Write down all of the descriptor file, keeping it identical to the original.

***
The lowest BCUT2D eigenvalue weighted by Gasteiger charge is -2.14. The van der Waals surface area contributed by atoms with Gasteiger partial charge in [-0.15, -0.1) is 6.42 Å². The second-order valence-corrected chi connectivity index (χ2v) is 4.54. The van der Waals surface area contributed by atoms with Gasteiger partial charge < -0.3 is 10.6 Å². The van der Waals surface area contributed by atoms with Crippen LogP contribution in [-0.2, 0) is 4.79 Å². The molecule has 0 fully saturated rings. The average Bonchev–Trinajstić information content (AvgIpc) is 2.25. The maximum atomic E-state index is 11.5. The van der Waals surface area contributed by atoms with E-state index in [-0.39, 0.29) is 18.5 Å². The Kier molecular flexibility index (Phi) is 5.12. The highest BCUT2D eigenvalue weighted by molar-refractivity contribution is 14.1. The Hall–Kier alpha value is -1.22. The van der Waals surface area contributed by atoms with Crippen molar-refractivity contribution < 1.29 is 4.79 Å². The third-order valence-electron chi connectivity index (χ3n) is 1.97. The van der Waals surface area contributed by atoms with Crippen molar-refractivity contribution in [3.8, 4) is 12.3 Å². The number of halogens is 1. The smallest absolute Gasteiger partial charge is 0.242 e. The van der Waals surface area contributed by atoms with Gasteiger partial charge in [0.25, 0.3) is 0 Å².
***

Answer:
The lowest BCUT2D eigenvalue weighted by Gasteiger charge is -2.14. The van der Waals surface area contributed by atoms with Gasteiger partial charge in [-0.15, -0.1) is 6.42 Å². The second-order valence-corrected chi connectivity index (χ2v) is 4.54. The van der Waals surface area contributed by atoms with Gasteiger partial charge < -0.3 is 10.6 Å². The van der Waals surface area contributed by atoms with Crippen LogP contribution in [-0.2, 0) is 4.79 Å². The molecule has 0 fully saturated rings. The average Bonchev–Trinajstić information content (AvgIpc) is 2.25. The maximum atomic E-state index is 11.5. The van der Waals surface area contributed by atoms with E-state index in [-0.39, 0.29) is 18.5 Å². The Kier molecular flexibility index (Phi) is 5.12. The highest BCUT2D eigenvalue weighted by molar-refractivity contribution is 14.1. The Hall–Kier alpha value is -1.22. The van der Waals surface area contributed by atoms with Crippen molar-refractivity contribution < 1.29 is 4.79 Å². The third-order valence-electron chi connectivity index (χ3n) is 1.97. The van der Waals surface area contributed by atoms with Crippen molar-refractivity contribution in [3.8, 4) is 12.3 Å². The number of halogens is 1. The smallest absolute Gasteiger partial charge is 0.242 e. The van der Waals surface area contributed by atoms with Gasteiger partial charge in [0.25, 0.3) is 0 Å².